Acting as both a succinct and accessible introduction to everything that makes Panopticon great to newcomers, and a neat little after-dinner snack for ravenous long-term fans, The Crescendo Of Dusk is a brilliant EP and another strong addition to an impressive discography.

Antre - Void
(Withered Hand)

If twenty minutes of Panopticon just isn’t enough to satisfy you however, then you’ll want to whack this new Antre record on pronto. Following their EP and rather fantastic split 7” with fellow Nottingham based black metal squad Underdark, this is the quintet’s debut full-length outing, and it does not disappoint in the slightest, expanding on the style they hinted at on that split and cementing their dissonant, labyrinthine take on the genre. Their sound feels broad and expansive whilst still feeling like a unified whole, perhaps due to each members’ differing musical backgrounds. With guitarist Chris Marsland coming from raucous bands like Bumsnogger and Jesus Of Spazzareth, there’s a certain punk flavour to songs like ‘Fear The Old Blood’ and absolutely raging single ‘Tyrant’, and beautiful acoustic interludes like ‘Denisovan’ and ‘The Frozen Deep’ hint at guitarist Donny Hopkins’ work with folk outsiders Crumbling Ghost. Make no mistake though, this is a metal record through and through, with songs like ‘Into Oblivion’ and the immensely sinister ‘Guided By Nightmares’ making fantastic use of jarring Mayhem-esque tremolo, ferocious blastbeats and piercing shrieks, guttural bellows and even theatrical wails from vocalist Patrick MacDonald, previously of Nottinghamshire death metallers Cacodaemonic.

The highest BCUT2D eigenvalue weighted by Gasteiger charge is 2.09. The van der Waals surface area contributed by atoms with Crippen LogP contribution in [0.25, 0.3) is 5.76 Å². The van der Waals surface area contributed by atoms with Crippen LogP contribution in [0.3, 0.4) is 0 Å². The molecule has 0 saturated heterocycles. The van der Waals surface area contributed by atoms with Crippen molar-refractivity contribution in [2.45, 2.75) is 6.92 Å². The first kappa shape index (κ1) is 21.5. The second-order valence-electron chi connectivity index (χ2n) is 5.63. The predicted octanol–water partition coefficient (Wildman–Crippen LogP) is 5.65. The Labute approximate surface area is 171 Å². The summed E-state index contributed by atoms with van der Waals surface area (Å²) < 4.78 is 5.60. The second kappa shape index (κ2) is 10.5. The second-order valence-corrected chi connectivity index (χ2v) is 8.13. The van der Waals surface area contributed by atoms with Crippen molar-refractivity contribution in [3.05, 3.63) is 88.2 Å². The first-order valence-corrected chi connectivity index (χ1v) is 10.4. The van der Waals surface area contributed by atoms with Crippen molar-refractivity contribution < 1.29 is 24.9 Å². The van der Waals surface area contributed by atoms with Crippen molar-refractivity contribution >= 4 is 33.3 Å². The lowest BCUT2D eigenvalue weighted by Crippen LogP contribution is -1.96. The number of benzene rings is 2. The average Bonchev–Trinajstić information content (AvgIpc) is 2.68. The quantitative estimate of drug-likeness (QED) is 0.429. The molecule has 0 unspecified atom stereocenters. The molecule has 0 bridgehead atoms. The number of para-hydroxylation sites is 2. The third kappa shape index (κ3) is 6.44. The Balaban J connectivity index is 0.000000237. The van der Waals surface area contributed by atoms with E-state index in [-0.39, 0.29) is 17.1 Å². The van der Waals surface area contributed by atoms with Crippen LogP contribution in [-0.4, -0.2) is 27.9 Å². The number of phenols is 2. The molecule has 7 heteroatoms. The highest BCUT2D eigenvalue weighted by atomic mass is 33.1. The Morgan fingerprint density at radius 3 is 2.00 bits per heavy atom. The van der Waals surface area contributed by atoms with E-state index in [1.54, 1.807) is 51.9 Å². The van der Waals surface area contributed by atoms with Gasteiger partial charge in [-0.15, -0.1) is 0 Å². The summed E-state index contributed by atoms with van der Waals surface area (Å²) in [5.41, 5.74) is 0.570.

The record ends on a high, with the one-two punch of the staggeringly aggressive ‘Infinite Abyss’ and the intense, emotive finale ‘Beyond These Skies’, a genuinely epic track that veers through heroic trad-metal harmonies, cathartic hardcore outbursts, flights of proggy sludgery and full-on, storm-the-gates Immortal-esque black metal. As cohesive, well-written and accomplished as you could ever hope a debut to be, this is one Void you certainly won’t mind losing yourself in.

Vanum - Ageless Fire
(Profound Lore)